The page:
After the Sawtooths, hike the other nine of “America’s Top 10 Best Backpacking Trips.”

 

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8 thoughts on “Going After Goals: Backpacking In Idaho’s Sawtooth Mountains”

  1. What a beautiful place. I will definitely need to add this to my list of dream hikes.

    I only found your website recently but I am really enjoying how thoughtful and informative your writing is, thank you for sharing it with everyone!

    Reply
  2. Hi Micbael,

    I enjoyed your info about Arrowhead Lake in Idaho’s Sawtooth Mountains. I can’t find any detailed info about getting there. It is one of the few lakes I haven’t hiked to in that area.

    I have been to Goat and Baptie Lakes and they are amazing.
    How long of a hike is it to Arrowhead Lake?

    Thanks, Steve

    Reply
    • Hi Steve,

      Arrowhead Lake lies deep in Idaho’s Sawtooth Wilderness. From the Queens River Trailhead (west of Atlanta, Idaho), Arrowhead is almost right in the middle of a nearly 30-mile loop on the Queens River Trail 458, Little Queens River Trail 454, and Trail 494. It’s a very pretty loop, and in the trip described in this story, we nearly doubled the distance by continuing out-and-back off the loop to Rock Slide, Spangle, and Heart Lakes via Benedict Trail 462, Middle Fork Boise River Trail 460, and Trail 461.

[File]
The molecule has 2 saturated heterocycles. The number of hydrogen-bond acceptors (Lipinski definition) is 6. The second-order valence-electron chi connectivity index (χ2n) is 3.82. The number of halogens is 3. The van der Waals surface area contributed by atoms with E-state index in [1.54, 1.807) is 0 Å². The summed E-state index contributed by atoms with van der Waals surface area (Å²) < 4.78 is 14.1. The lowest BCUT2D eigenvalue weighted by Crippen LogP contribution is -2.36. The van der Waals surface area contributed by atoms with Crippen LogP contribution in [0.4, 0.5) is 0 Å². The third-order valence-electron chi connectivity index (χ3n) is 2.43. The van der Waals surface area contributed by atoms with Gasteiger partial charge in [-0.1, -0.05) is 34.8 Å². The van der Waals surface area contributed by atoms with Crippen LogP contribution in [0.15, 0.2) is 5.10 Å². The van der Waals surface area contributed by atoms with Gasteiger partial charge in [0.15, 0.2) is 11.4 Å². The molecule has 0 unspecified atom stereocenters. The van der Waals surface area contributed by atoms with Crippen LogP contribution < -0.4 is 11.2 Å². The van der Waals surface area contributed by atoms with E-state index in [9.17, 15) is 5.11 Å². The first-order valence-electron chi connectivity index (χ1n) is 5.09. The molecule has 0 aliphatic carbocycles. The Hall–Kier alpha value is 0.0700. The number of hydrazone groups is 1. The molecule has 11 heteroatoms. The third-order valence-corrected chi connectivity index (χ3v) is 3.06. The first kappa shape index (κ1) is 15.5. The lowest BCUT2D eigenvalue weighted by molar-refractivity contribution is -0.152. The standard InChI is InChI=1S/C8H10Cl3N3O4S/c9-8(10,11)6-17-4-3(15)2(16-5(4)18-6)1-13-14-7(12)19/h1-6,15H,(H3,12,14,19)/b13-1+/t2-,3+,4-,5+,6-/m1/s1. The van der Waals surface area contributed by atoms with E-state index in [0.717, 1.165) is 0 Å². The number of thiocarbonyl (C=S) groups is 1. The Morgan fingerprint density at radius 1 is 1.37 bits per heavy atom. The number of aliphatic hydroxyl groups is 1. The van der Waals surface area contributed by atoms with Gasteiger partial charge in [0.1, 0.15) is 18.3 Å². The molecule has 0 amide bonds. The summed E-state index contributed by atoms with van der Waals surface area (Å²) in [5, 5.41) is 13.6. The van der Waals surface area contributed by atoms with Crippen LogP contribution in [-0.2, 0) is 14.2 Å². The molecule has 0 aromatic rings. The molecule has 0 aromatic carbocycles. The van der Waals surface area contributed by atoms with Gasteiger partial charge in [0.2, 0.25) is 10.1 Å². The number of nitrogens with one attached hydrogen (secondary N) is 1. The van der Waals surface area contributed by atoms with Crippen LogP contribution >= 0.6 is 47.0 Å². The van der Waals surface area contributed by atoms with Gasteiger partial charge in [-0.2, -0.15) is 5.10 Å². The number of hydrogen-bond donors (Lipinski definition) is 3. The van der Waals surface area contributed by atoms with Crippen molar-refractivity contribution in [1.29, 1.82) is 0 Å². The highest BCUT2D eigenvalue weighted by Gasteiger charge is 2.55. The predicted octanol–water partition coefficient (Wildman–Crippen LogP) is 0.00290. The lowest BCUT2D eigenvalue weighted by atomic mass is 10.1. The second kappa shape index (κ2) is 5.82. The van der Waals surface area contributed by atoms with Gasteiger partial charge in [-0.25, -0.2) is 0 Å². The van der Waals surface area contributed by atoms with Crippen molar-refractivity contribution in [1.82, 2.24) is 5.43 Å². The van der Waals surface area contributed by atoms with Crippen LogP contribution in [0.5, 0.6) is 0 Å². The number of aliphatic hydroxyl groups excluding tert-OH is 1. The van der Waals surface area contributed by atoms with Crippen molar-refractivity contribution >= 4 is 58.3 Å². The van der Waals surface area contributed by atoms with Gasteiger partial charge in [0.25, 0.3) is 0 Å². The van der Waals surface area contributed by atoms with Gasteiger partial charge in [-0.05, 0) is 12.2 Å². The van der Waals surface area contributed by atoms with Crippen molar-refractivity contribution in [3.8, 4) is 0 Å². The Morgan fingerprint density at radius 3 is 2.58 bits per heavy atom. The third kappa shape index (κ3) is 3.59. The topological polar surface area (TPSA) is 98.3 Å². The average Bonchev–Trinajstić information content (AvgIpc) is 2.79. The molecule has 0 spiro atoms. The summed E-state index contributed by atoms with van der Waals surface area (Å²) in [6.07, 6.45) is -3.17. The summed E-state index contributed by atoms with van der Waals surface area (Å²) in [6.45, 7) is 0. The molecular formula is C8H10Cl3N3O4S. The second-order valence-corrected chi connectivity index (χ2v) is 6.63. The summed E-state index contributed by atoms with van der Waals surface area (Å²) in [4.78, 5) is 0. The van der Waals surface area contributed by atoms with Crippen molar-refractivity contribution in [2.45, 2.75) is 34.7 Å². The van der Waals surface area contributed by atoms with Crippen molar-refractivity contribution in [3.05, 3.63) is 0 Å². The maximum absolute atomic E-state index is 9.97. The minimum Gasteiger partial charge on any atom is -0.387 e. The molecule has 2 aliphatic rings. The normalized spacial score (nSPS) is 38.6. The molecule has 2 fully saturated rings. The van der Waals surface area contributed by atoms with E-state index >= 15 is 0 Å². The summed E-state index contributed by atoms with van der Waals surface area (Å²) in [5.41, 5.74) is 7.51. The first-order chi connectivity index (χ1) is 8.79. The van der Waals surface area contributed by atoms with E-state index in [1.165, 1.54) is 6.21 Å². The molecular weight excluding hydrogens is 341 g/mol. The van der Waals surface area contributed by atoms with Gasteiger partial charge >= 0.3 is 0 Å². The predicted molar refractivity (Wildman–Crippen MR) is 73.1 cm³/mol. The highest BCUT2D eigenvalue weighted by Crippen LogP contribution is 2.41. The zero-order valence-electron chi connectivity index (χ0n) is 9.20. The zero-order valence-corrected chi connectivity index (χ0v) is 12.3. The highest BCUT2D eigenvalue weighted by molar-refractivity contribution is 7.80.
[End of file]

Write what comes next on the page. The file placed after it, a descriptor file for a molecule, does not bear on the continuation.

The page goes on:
Thanks for the question.

      Michael

      Reply
  3. I have to agree the Sawtooths are a gem! I grew up in Ketchum, Idaho, with very active parents. They took us skiing in the winter and hiking and backpacking in the summer, we went on many backpacking trips into the Sawtooth and White Cloud ranges. What great memories.

    Phil

    Reply
  4. Hi Michael, I planned a successful trip with my sisters to Sequoia last year based entirely on your post, thanks! It was mind-blowing (I have to get my pictures up soon) and I took my packraft out onto several of the lakes, including Columbine.

    I am considering a trip to the Sawtooths the first week of September, and I am wondering if you record .gpx tracks when you’re doing these trails? While I know how to use a map and compass, and one of my sisters has taken a Mountaineers navigation course, I like the back-up security of tracks for these more isolated hikes. I would download tracks into my Garmin. If yes, would the tracks be something you could include as part of a consult? –Thanks, Jenny

    Reply